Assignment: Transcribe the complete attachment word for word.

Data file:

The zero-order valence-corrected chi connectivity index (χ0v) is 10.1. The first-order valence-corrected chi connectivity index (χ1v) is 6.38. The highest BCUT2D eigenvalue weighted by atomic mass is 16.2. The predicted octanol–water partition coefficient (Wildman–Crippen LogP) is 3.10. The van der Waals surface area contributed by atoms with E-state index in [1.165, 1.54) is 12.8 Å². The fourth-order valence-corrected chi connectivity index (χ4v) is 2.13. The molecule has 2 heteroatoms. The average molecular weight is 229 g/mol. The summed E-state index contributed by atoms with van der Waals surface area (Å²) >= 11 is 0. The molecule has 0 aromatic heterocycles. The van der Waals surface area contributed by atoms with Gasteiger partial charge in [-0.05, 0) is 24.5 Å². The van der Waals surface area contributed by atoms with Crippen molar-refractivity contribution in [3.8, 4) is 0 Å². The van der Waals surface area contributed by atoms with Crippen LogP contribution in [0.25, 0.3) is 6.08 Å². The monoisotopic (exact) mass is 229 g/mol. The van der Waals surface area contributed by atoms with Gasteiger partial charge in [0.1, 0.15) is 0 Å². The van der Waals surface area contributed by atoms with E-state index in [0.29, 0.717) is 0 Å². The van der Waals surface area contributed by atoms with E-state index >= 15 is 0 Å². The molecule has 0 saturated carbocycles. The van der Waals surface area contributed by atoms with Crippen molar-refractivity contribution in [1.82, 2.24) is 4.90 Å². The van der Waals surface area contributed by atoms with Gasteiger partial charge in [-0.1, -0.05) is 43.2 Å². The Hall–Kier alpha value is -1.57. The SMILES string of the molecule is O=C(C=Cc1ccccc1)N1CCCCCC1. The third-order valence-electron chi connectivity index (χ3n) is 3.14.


The zero-order valence-corrected chi connectivity index (χ0v) is 10.1. The first-order valence-corrected chi connectivity index (χ1v) is 6.38. The highest BCUT2D eigenvalue weighted by atomic mass is 16.2. The predicted octanol–water partition coefficient (Wildman–Crippen LogP) is 3.10. The van der Waals surface area contributed by atoms with E-state index in [1.165, 1.54) is 12.8 Å². The fourth-order valence-corrected chi connectivity index (χ4v) is 2.13. The molecule has 2 heteroatoms. The average molecular weight is 229 g/mol. The summed E-state index contributed by atoms with van der Waals surface area (Å²) >= 11 is 0. The molecule has 0 aromatic heterocycles. The van der Waals surface area contributed by atoms with Gasteiger partial charge in [-0.05, 0) is 24.5 Å². The van der Waals surface area contributed by atoms with Crippen molar-refractivity contribution in [3.8, 4) is 0 Å². The van der Waals surface area contributed by atoms with Crippen LogP contribution in [0.25, 0.3) is 6.08 Å². The monoisotopic (exact) mass is 229 g/mol. The van der Waals surface area contributed by atoms with Gasteiger partial charge in [0.1, 0.15) is 0 Å². The van der Waals surface area contributed by atoms with E-state index in [0.29, 0.717) is 0 Å². The van der Waals surface area contributed by atoms with E-state index >= 15 is 0 Å². The molecule has 0 saturated carbocycles. The van der Waals surface area contributed by atoms with Crippen molar-refractivity contribution in [1.82, 2.24) is 4.90 Å². The van der Waals surface area contributed by atoms with Gasteiger partial charge in [-0.1, -0.05) is 43.2 Å². The Hall–Kier alpha value is -1.57. The SMILES string of the molecule is O=C(C=Cc1ccccc1)N1CCCCCC1. The third-order valence-electron chi connectivity index (χ3n) is 3.14.